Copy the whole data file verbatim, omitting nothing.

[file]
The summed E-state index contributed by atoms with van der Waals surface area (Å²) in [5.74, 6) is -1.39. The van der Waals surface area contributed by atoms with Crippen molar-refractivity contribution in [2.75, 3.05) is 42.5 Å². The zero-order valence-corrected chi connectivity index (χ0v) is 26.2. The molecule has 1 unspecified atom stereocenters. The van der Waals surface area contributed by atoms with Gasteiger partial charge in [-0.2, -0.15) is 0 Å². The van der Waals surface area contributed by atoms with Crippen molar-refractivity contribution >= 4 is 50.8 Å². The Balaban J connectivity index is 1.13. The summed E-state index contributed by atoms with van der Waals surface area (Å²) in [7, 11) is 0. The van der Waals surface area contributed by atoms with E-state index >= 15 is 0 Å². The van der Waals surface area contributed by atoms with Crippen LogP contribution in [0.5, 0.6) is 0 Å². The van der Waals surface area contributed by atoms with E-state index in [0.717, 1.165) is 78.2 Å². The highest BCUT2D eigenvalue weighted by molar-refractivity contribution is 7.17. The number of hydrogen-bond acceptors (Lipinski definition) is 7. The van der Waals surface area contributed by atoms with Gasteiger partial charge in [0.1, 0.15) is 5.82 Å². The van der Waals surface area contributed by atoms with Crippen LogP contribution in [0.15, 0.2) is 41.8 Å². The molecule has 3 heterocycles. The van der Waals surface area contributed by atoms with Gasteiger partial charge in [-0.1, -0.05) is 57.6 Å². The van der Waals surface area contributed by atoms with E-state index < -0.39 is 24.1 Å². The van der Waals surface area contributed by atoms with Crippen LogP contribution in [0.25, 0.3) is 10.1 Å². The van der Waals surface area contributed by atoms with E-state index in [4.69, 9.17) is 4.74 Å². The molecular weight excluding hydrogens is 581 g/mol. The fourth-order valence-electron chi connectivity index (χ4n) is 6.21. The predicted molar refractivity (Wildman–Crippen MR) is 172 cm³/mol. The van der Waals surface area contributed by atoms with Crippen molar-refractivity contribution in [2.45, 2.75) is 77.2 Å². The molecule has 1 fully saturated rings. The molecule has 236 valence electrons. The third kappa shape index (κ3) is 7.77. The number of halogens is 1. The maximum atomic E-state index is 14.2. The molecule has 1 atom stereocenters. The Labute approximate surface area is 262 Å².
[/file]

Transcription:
The summed E-state index contributed by atoms with van der Waals surface area (Å²) in [5.74, 6) is -1.39. The van der Waals surface area contributed by atoms with Crippen molar-refractivity contribution in [2.75, 3.05) is 42.5 Å². The zero-order valence-corrected chi connectivity index (χ0v) is 26.2. The molecule has 1 unspecified atom stereocenters. The van der Waals surface area contributed by atoms with Gasteiger partial charge in [-0.2, -0.15) is 0 Å². The van der Waals surface area contributed by atoms with Crippen molar-refractivity contribution >= 4 is 50.8 Å². The Balaban J connectivity index is 1.13. The summed E-state index contributed by atoms with van der Waals surface area (Å²) in [7, 11) is 0. The van der Waals surface area contributed by atoms with E-state index >= 15 is 0 Å². The van der Waals surface area contributed by atoms with Crippen LogP contribution in [0.5, 0.6) is 0 Å². The van der Waals surface area contributed by atoms with E-state index in [0.717, 1.165) is 78.2 Å². The highest BCUT2D eigenvalue weighted by molar-refractivity contribution is 7.17. The number of hydrogen-bond acceptors (Lipinski definition) is 7. The van der Waals surface area contributed by atoms with Gasteiger partial charge in [0.1, 0.15) is 5.82 Å². The van der Waals surface area contributed by atoms with Crippen LogP contribution in [0.15, 0.2) is 41.8 Å². The molecule has 3 heterocycles. The van der Waals surface area contributed by atoms with Gasteiger partial charge in [-0.1, -0.05) is 57.6 Å². The van der Waals surface area contributed by atoms with E-state index < -0.39 is 24.1 Å². The van der Waals surface area contributed by atoms with Crippen LogP contribution in [0.25, 0.3) is 10.1 Å². The van der Waals surface area contributed by atoms with E-state index in [4.69, 9.17) is 4.74 Å². The molecular weight excluding hydrogens is 581 g/mol. The fourth-order valence-electron chi connectivity index (χ4n) is 6.21. The predicted molar refractivity (Wildman–Crippen MR) is 172 cm³/mol. The van der Waals surface area contributed by atoms with Crippen molar-refractivity contribution in [2.45, 2.75) is 77.2 Å². The molecule has 1 fully saturated rings. The molecule has 236 valence electrons. The third kappa shape index (κ3) is 7.77. The number of halogens is 1. The maximum atomic E-state index is 14.2. The molecule has 1 atom stereocenters. The Labute approximate surface area is 262 Å².